Social tags are user-generated keywords associated with some resource on the Web. In the case of music, social tags have become an important component of Web2.0" recommender systems, allowing users to generate playlists based on use-dependent terms such as "chill" or "jogging" that have been applied to particular songs. In this paper, we propose a method for predicting these social tags directly from MP3 files. Using a set of boosted classifiers, we map audio features onto social tags collected from the Web. The resulting automatic tags (or "autotags") furnish information about music that is otherwise untagged or poorly tagged, allowing for insertion of previously unheard music into a social recommender. This avoids the ''cold-start problem'' common in such systems. Autotags can also be used to smooth the tag space from which similarities and recommendations are made by providing a set of comparable baseline tags for all tracks in a recommender system."
We show that matrix completion with trace-norm regularization can be significantly hurt when entries of the matrix are sampled non-uniformly, but that a properly weighted version of the trace-norm regularizer works well with non-uniform sampling. We show that the weighted trace-norm regularization indeed yields significant gains on the highly non-uniformly sampled Netflix dataset. Papers published at the Neural Information Processing Systems Conference.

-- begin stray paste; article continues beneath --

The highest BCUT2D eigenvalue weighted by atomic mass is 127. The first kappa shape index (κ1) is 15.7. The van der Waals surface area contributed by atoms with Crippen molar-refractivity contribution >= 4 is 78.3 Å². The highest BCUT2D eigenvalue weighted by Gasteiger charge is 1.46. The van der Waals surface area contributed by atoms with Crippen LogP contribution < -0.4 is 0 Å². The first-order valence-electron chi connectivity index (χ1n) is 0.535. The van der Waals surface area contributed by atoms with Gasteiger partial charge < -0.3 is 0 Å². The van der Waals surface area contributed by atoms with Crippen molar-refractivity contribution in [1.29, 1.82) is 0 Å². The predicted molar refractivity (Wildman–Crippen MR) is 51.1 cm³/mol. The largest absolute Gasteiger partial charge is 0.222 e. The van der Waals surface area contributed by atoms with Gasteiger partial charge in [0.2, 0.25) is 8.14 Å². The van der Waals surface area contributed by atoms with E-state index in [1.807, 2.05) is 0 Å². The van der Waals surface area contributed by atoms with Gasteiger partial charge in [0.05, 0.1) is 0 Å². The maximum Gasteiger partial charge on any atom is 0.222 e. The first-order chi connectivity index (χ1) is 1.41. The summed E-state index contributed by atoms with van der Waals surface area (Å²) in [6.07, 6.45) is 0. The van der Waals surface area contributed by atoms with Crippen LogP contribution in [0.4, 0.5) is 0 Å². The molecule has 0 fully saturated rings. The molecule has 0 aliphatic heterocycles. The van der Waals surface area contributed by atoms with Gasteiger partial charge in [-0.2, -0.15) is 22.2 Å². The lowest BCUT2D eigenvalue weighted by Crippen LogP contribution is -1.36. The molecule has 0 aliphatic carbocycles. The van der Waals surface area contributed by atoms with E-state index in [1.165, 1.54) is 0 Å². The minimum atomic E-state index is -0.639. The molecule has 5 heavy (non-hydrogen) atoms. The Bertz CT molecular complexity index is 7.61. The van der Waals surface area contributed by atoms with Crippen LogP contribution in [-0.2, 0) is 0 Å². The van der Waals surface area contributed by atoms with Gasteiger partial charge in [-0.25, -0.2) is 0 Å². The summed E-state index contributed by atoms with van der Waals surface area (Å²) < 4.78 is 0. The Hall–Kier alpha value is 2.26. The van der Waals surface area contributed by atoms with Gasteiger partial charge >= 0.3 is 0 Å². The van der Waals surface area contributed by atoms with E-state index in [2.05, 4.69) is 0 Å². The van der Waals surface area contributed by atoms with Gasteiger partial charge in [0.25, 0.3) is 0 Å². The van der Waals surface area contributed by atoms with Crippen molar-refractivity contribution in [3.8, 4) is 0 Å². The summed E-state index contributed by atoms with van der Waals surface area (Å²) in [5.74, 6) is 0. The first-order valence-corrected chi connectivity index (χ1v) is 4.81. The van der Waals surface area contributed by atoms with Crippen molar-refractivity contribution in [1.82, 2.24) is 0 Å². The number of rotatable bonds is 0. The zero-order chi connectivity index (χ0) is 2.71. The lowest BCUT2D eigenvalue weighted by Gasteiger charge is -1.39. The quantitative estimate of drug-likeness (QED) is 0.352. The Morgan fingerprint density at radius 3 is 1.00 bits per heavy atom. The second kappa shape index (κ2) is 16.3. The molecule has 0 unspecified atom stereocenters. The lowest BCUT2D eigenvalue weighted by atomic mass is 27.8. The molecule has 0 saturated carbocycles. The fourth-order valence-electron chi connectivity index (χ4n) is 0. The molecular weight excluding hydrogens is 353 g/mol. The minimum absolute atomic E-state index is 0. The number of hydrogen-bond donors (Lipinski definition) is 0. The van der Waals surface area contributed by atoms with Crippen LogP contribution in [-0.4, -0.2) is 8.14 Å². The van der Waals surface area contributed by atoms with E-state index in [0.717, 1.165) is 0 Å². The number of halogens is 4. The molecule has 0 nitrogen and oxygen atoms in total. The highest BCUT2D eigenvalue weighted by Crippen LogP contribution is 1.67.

User preferences for items can be inferred from either explicit feedback, such as item ratings, or implicit feedback, such as rental histories. Research in collaborative filtering has concentrated on explicit feedback, resulting in the development of accurate and scalable models. However, since explicit feedback is often difficult to collect it is important to develop effective models that take advantage of the more widely available implicit feedback. We introduce a probabilistic approach to collaborative filtering with implicit feedback based on modelling the user's item selection process. In the interests of scalability, we restrict our attention to tree-structured distributions over items and develop a principled and efficient algorithm for learning item trees from data.